Figure 1 schematically shows an overview over a real world scene 8, the scene 8 comprising a real world object 14 such as a human, being observed by two or more source cameras 9, 9', each of which generates a video stream of source images 10, 10'. The system and method according to the invention generates a virtual image 12 showing the scene 8 from a viewpoint of a virtual camera 1 1 which is distinct from the viewpoints of the source cameras 9, 9'. Optionally, from a sequence of virtual images 12 a virtual video stream is generated. An apparatus according to the invention comprises a processing unit 15 which performs the image processing computations implementing the inventive method, given the source images 10, 10' and generating one or more virtual images 12. The processing unit 15 is configured to interact with a storage unit 16 for storing source images 10, virtual images 12 and intermediate results. The processing unit 15 is controlled by means of a workstation 19 typically comprising a display device, a data entry device such as a keyboard and a pointing device such as a mouse. The processing unit 15 may be configured to supply a virtual video stream to a TV broadcasting transmitter 17 and/or to video display devices 18.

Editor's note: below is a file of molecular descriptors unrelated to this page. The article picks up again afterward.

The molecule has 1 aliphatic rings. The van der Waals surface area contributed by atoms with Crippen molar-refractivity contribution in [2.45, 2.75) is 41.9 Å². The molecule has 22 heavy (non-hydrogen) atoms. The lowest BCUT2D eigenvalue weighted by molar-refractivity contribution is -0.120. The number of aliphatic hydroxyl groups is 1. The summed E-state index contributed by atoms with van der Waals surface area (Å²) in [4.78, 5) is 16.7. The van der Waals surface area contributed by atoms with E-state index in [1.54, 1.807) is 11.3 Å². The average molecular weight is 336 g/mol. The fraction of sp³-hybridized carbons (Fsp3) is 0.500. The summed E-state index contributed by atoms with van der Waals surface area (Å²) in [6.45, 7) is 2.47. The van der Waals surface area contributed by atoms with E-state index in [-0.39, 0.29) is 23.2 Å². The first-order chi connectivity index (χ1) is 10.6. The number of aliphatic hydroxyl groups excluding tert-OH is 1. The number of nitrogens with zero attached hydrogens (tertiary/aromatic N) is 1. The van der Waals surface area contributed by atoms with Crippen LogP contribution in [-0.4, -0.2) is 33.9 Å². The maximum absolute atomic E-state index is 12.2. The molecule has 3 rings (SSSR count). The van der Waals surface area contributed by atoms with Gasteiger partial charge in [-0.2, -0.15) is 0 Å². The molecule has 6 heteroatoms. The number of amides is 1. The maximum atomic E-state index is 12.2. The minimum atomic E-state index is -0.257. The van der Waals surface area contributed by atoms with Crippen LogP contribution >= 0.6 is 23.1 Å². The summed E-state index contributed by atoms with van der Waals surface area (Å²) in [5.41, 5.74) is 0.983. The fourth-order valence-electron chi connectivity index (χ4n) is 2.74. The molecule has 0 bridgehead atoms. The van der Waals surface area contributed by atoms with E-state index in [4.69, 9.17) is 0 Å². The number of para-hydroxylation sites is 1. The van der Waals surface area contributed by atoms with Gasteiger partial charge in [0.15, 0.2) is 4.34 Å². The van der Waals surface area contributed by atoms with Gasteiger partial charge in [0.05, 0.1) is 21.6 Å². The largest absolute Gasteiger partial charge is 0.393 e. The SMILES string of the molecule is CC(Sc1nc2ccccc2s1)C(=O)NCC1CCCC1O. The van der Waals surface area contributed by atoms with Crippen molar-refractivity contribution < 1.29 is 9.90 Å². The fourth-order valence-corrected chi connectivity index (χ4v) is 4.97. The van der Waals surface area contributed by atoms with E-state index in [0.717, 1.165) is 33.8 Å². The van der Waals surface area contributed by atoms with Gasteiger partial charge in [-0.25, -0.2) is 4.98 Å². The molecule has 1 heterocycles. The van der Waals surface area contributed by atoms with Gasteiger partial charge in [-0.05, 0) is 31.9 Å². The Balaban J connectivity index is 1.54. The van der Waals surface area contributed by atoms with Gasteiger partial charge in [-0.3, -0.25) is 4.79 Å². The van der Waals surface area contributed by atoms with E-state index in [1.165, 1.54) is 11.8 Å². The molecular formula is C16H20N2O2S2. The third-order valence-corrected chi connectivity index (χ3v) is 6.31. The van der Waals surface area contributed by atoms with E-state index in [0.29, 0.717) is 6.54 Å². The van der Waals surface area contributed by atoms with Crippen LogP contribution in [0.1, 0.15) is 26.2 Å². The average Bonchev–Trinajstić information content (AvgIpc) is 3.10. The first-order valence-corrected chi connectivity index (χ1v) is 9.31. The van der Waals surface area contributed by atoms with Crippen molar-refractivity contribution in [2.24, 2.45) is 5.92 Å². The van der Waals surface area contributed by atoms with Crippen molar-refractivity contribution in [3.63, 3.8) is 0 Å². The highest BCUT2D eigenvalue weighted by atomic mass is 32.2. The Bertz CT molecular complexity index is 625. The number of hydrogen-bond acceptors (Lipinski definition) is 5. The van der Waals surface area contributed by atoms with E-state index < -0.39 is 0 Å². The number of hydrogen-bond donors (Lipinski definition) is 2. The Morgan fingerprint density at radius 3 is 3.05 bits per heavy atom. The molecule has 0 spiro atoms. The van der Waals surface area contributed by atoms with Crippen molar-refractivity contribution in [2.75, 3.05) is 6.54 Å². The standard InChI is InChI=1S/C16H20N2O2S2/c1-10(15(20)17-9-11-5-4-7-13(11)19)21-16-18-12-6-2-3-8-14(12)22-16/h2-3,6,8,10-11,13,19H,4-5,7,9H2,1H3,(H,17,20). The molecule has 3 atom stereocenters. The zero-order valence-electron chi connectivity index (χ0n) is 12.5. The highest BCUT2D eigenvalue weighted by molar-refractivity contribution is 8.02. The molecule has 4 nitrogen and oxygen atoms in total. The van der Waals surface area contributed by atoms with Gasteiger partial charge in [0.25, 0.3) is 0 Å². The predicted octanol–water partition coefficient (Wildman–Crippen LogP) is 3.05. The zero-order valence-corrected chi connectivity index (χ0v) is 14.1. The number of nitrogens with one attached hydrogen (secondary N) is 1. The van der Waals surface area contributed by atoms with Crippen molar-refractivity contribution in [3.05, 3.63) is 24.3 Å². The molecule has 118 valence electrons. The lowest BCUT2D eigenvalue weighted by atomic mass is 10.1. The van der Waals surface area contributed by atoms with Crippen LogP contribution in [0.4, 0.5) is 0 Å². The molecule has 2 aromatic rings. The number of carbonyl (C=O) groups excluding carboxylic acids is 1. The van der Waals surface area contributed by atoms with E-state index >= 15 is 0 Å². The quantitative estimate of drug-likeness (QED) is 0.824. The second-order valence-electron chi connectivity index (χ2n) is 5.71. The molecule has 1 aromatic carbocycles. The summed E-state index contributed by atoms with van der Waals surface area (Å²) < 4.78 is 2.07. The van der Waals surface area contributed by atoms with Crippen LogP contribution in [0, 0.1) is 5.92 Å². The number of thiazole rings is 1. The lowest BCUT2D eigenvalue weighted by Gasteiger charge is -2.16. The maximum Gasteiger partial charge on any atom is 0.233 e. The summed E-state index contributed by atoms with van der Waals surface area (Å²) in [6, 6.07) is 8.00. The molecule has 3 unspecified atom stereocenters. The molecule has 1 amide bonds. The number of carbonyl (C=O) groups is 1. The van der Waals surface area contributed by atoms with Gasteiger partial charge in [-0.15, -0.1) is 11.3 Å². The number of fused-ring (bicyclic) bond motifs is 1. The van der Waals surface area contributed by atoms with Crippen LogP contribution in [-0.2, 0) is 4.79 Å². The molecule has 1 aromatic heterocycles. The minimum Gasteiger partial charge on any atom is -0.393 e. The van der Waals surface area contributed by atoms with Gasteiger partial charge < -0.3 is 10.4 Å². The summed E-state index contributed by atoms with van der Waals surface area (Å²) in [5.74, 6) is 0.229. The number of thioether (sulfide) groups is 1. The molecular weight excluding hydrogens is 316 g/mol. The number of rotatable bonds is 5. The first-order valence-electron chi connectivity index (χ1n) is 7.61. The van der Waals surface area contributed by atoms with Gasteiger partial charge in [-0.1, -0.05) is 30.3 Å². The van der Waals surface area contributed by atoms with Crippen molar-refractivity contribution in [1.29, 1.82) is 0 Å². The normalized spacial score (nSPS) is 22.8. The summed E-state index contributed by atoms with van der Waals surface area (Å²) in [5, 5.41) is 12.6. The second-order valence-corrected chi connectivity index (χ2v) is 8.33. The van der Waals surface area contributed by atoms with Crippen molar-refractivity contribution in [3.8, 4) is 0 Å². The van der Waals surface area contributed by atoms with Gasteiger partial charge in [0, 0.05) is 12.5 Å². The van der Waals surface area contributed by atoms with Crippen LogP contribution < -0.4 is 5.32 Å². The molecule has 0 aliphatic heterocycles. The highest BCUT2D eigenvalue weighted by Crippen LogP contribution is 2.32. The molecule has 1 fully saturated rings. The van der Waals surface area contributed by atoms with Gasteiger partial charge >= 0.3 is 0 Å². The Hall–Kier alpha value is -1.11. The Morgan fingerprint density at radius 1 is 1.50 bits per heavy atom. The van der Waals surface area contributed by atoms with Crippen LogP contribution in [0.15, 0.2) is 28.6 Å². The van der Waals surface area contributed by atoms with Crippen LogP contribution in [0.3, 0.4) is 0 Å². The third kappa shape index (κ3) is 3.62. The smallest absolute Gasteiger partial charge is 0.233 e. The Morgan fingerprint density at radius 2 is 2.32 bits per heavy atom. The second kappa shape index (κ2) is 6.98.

Figure 2 schematically shows a 3D model 1 of the scene 8, comprising an articulated object model 4 of the real world object 14. The 3D model 1 typically further comprises other object models, e.g. representing other humans, the ground, buildings etc (not shown). The articulated object model 4 comprises joints 2 that are connected by links 3, roughly corresponding to bones or limbs in the case of the model of a human. Each joint 2 is defined as a point in 3D-space, and each link 3 can be represented by a straight line connecting two joints 2 through 3D-space. Based on the pose, the 3D shape of a mesh model, or of another model representation of the 3D shape of the real world object, of the object can be computed and its projection into the 2D images seen by the source cameras 9,9'. This allows to check and improve poses. Whereas the pose is described by one-dimensional links, limbs represented by the (mesh) model and placed according to the pose, extend in three dimensions. Although the present application is explained in terms of modelled human shapes, the application to animal shapes or to artificial structures such as robots is covered as well.